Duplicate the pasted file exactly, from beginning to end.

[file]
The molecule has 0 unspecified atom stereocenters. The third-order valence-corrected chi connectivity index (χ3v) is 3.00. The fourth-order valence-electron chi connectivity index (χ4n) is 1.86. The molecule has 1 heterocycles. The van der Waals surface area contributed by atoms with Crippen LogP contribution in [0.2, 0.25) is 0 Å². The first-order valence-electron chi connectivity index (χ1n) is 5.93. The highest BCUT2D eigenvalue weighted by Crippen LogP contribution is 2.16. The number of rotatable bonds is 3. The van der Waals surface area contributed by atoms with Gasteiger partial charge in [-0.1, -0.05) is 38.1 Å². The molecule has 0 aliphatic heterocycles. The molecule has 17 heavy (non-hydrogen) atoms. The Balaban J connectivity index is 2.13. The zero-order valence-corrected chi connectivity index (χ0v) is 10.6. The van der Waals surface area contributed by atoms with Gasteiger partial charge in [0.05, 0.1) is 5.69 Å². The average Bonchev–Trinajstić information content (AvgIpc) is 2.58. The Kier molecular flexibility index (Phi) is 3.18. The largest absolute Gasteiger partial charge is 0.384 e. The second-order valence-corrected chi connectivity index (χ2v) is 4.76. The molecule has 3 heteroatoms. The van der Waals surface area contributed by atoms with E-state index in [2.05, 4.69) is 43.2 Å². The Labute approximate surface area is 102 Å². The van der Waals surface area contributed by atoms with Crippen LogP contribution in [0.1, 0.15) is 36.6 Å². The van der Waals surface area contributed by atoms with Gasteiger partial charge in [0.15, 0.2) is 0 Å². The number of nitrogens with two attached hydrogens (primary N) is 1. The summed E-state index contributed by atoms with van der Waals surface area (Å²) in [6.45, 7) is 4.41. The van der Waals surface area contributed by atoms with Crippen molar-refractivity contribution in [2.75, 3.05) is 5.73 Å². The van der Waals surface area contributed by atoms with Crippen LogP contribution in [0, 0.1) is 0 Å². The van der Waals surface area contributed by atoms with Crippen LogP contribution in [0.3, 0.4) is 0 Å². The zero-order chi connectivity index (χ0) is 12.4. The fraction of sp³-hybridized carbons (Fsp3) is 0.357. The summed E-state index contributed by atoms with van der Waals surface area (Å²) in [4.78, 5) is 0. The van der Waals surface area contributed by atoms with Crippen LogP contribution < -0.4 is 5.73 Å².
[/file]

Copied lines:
The molecule has 0 unspecified atom stereocenters. The third-order valence-corrected chi connectivity index (χ3v) is 3.00. The fourth-order valence-electron chi connectivity index (χ4n) is 1.86. The molecule has 1 heterocycles. The van der Waals surface area contributed by atoms with Crippen LogP contribution in [0.2, 0.25) is 0 Å². The first-order valence-electron chi connectivity index (χ1n) is 5.93. The highest BCUT2D eigenvalue weighted by Crippen LogP contribution is 2.16. The number of rotatable bonds is 3. The van der Waals surface area contributed by atoms with Gasteiger partial charge in [-0.1, -0.05) is 38.1 Å². The molecule has 0 aliphatic heterocycles. The molecule has 17 heavy (non-hydrogen) atoms. The Balaban J connectivity index is 2.13. The zero-order valence-corrected chi connectivity index (χ0v) is 10.6. The van der Waals surface area contributed by atoms with Gasteiger partial charge in [0.05, 0.1) is 5.69 Å². The average Bonchev–Trinajstić information content (AvgIpc) is 2.58. The Kier molecular flexibility index (Phi) is 3.18. The largest absolute Gasteiger partial charge is 0.384 e. The second-order valence-corrected chi connectivity index (χ2v) is 4.76. The molecule has 3 heteroatoms. The van der Waals surface area contributed by atoms with E-state index in [2.05, 4.69) is 43.2 Å². The Labute approximate surface area is 102 Å². The van der Waals surface area contributed by atoms with Crippen LogP contribution in [0.1, 0.15) is 36.6 Å². The van der Waals surface area contributed by atoms with Gasteiger partial charge in [0.15, 0.2) is 0 Å². The number of nitrogens with two attached hydrogens (primary N) is 1. The summed E-state index contributed by atoms with van der Waals surface area (Å²) in [6.45, 7) is 4.41. The van der Waals surface area contributed by atoms with Crippen molar-refractivity contribution in [2.75, 3.05) is 5.73 Å². The van der Waals surface area contributed by atoms with Crippen LogP contribution in [0, 0.1) is 0 Å². The van der Waals surface area contributed by atoms with Crippen LogP contribution in [0.3, 0.4) is 0 Å². The zero-order chi connectivity index (χ0) is 12.4. The fraction of sp³-hybridized carbons (Fsp3) is 0.357. The summed E-state index contributed by atoms with van der Waals surface area (Å²) in [4.78, 5) is 0. The van der Waals surface area contributed by atoms with Crippen LogP contribution < -0.4 is 5.73 Å².